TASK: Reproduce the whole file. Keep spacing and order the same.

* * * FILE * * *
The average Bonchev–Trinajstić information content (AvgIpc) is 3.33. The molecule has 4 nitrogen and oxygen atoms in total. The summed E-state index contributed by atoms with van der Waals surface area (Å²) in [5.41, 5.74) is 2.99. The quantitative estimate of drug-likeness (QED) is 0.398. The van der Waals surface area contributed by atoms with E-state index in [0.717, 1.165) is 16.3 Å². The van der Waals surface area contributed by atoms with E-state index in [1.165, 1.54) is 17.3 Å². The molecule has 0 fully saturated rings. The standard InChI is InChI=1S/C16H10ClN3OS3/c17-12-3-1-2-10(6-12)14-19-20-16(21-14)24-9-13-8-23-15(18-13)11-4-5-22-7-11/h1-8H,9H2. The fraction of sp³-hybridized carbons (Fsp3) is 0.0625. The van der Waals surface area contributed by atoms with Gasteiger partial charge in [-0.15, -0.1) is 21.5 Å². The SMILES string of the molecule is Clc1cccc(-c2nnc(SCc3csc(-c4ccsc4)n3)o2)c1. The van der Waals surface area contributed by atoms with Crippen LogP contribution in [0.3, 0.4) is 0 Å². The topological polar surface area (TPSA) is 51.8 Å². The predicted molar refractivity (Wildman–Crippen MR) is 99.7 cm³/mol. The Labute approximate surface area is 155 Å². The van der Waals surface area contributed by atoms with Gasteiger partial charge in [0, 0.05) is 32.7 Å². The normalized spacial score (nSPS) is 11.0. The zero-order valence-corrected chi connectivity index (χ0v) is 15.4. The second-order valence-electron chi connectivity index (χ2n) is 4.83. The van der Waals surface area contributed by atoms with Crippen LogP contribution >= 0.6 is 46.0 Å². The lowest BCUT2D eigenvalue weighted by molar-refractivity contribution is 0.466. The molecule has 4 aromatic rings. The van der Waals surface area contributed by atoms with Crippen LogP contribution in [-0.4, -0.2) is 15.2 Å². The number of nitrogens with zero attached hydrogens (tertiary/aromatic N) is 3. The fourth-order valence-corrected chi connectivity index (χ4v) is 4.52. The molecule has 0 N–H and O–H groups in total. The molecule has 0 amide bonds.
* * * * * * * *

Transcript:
The average Bonchev–Trinajstić information content (AvgIpc) is 3.33. The molecule has 4 nitrogen and oxygen atoms in total. The summed E-state index contributed by atoms with van der Waals surface area (Å²) in [5.41, 5.74) is 2.99. The quantitative estimate of drug-likeness (QED) is 0.398. The van der Waals surface area contributed by atoms with E-state index in [0.717, 1.165) is 16.3 Å². The van der Waals surface area contributed by atoms with E-state index in [1.165, 1.54) is 17.3 Å². The molecule has 0 fully saturated rings. The standard InChI is InChI=1S/C16H10ClN3OS3/c17-12-3-1-2-10(6-12)14-19-20-16(21-14)24-9-13-8-23-15(18-13)11-4-5-22-7-11/h1-8H,9H2. The fraction of sp³-hybridized carbons (Fsp3) is 0.0625. The van der Waals surface area contributed by atoms with Gasteiger partial charge in [-0.15, -0.1) is 21.5 Å². The SMILES string of the molecule is Clc1cccc(-c2nnc(SCc3csc(-c4ccsc4)n3)o2)c1. The van der Waals surface area contributed by atoms with Crippen LogP contribution in [0.3, 0.4) is 0 Å². The topological polar surface area (TPSA) is 51.8 Å². The predicted molar refractivity (Wildman–Crippen MR) is 99.7 cm³/mol. The Labute approximate surface area is 155 Å². The van der Waals surface area contributed by atoms with Gasteiger partial charge in [0, 0.05) is 32.7 Å². The normalized spacial score (nSPS) is 11.0. The zero-order valence-corrected chi connectivity index (χ0v) is 15.4. The second-order valence-electron chi connectivity index (χ2n) is 4.83. The van der Waals surface area contributed by atoms with Crippen LogP contribution >= 0.6 is 46.0 Å². The lowest BCUT2D eigenvalue weighted by molar-refractivity contribution is 0.466. The molecule has 4 aromatic rings. The van der Waals surface area contributed by atoms with Crippen LogP contribution in [-0.4, -0.2) is 15.2 Å². The number of nitrogens with zero attached hydrogens (tertiary/aromatic N) is 3. The fourth-order valence-corrected chi connectivity index (χ4v) is 4.52. The molecule has 0 N–H and O–H groups in total. The molecule has 0 amide bonds.